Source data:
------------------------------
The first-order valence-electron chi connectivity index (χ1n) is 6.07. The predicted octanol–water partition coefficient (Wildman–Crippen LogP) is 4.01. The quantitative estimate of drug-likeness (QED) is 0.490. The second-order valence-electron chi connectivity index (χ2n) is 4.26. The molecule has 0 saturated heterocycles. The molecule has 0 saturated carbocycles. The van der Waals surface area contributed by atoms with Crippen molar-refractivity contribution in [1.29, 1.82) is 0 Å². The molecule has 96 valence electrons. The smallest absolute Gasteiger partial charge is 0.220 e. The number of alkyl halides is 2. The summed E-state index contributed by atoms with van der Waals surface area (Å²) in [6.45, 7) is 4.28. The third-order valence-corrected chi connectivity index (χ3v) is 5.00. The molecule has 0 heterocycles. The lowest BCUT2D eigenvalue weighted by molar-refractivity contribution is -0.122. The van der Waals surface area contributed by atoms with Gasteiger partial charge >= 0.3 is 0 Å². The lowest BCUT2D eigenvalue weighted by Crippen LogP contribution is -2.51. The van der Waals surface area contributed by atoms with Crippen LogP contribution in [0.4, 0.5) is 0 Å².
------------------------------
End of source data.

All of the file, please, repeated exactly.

The first-order valence-electron chi connectivity index (χ1n) is 6.07. The predicted octanol–water partition coefficient (Wildman–Crippen LogP) is 4.01. The quantitative estimate of drug-likeness (QED) is 0.490. The second-order valence-electron chi connectivity index (χ2n) is 4.26. The molecule has 0 saturated heterocycles. The molecule has 0 saturated carbocycles. The van der Waals surface area contributed by atoms with Crippen molar-refractivity contribution in [1.29, 1.82) is 0 Å². The molecule has 96 valence electrons. The smallest absolute Gasteiger partial charge is 0.220 e. The number of alkyl halides is 2. The summed E-state index contributed by atoms with van der Waals surface area (Å²) in [6.45, 7) is 4.28. The third-order valence-corrected chi connectivity index (χ3v) is 5.00. The molecule has 0 heterocycles. The lowest BCUT2D eigenvalue weighted by molar-refractivity contribution is -0.122. The van der Waals surface area contributed by atoms with Gasteiger partial charge >= 0.3 is 0 Å². The lowest BCUT2D eigenvalue weighted by Crippen LogP contribution is -2.51. The van der Waals surface area contributed by atoms with Crippen LogP contribution in [0.4, 0.5) is 0 Å².